Muslims are fighting a cultural problem that is often excused and ignored.
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PHILADELPHIA -- The veil shrouding spouse abuse in Muslim families is being torn away by some mosque leaders -- putting them at the forefront of efforts by American Muslims to stem domestic violence.
The Philadelphia clergy council -- known as the Majlis Ash'Shura of Philadelphia and the Delaware Valley -- has adopted a tough policy of public shunning of Muslims who abuse their spouses or abandon their families.
Under the initiative, adopted in May, offenders will go on a list circulated among area Muslims. They will be banned from future marriages in communities that adhere to the policy. Fellow Muslims will be discouraged from patronizing any businesses they own.
"We need to take a public stand," said Imam Isa Abdul-Mateen, secretary of the Majlis Ash'Shura, an association of 30 imams. "We want people to know that this will not be tolerated."
In coming months, the council will address issues such as the criteria for putting names on the list and safeguards to protect spouses who step forward.
A hidden trouble
Domestic violence appears no more prevalent in Muslim communities than elsewhere, but Islamic advocacy groups and others have tried to push the problem into the open.
With the new policy, Philadelphia leaps over other Muslim communities that are just starting to confront the issue, said Maha Alkhateeb, project manager of the Peaceful Families Project, a Virginia-based nonprofit that addresses domestic violence among Muslims.
A striking aspect of the initiative is that it was started not by women advocates but by the male leadership, said Amina Wadud, author of "Qur'an and Woman: Rereading the Sacred Text From a Woman's Perspective." "This is setting a new precedent, globally."
The Rev. Marie Fortune of the FaithTrust Institute in Seattle, a leading domestic-violence policy center, said she knew of no other religious community in the country that had "so specific and rigorous" a policy.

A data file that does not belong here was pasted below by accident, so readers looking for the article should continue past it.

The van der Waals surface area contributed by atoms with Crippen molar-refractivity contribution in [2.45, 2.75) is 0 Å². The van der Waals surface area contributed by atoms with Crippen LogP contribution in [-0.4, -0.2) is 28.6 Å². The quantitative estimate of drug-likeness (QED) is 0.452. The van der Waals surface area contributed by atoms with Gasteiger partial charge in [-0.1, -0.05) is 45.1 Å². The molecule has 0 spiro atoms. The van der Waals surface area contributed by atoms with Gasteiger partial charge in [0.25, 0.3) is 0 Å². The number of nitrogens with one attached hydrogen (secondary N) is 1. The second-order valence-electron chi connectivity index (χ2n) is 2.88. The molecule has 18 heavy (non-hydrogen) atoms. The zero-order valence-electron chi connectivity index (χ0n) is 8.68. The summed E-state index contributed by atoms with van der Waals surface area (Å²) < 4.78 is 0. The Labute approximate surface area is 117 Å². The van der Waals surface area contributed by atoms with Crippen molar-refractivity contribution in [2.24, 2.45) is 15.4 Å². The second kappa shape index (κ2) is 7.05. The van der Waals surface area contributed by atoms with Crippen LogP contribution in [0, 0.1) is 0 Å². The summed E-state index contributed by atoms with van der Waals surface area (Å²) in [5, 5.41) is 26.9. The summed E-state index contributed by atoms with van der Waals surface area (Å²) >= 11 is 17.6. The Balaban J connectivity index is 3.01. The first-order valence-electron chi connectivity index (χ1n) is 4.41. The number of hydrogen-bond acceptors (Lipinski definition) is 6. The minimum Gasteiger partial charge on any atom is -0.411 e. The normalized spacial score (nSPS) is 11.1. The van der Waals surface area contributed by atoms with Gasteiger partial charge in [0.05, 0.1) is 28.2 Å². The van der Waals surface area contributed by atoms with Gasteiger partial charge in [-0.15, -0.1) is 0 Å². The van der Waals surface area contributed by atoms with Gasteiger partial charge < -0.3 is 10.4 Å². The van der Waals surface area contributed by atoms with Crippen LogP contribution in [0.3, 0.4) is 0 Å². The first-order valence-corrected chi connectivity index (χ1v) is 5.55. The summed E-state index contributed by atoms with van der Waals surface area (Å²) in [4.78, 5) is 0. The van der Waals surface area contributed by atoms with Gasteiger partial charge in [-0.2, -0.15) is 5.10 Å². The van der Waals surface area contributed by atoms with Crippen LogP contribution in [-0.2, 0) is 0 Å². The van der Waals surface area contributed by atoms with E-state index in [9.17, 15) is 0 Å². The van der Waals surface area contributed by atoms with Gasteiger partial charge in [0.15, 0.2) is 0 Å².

Within Muslim families, domestic violence remains largely a taboo subject, Alkhateeb said. Some Muslims deny its existence in a faith in which men are supposed to be protectors of women and children. Some immigrant families are too focused on building a better life to deal with the issue. Activists also cite a widespread reluctance to air problems and expose fellow Muslims to public scandal.
As a consequence, there is little data on the extent of the problem. One study, done in 2000, surveyed 500 Arab women in Dearborn, Mich., and found that 18 to 20 percent said they had suffered spouse abuse, a rate similar to that in the general population. Approximately 98 percent of the sample was Muslim, said Anahid Kulwicki, a professor at Oakland University in Rochester, Mich., who did the study.
Learning to acknowledge
There are signs that Muslims are awakening to the problem. A group of imams signed a pledge to fight domestic violence at a recent Peaceful Families conference in Washington.
A turning point in Philadelphia may have come in 2001 when a city police officer killed his wife and then himself. Both were Muslims, and the incident shook the Muslim community, said Taalibah Kariem-White of Germantown, Pa., a domestic-violence expert who lectures nationally on the issue.
Had it not been for hearing the sound of barbecue lighter-fluid hitting the floor of her home, Habeebah Ali of Philadelphia might have met a similar fate.
Ali, 48, endured years of an abusive marriage during which she was battered by her husband, a drug addict. She kept quiet for years.
"I could have gone to the masjid [mosque], but I was ashamed and afraid to tell on him. I didn't want the community to know what was going on, out of fear and embarrassment."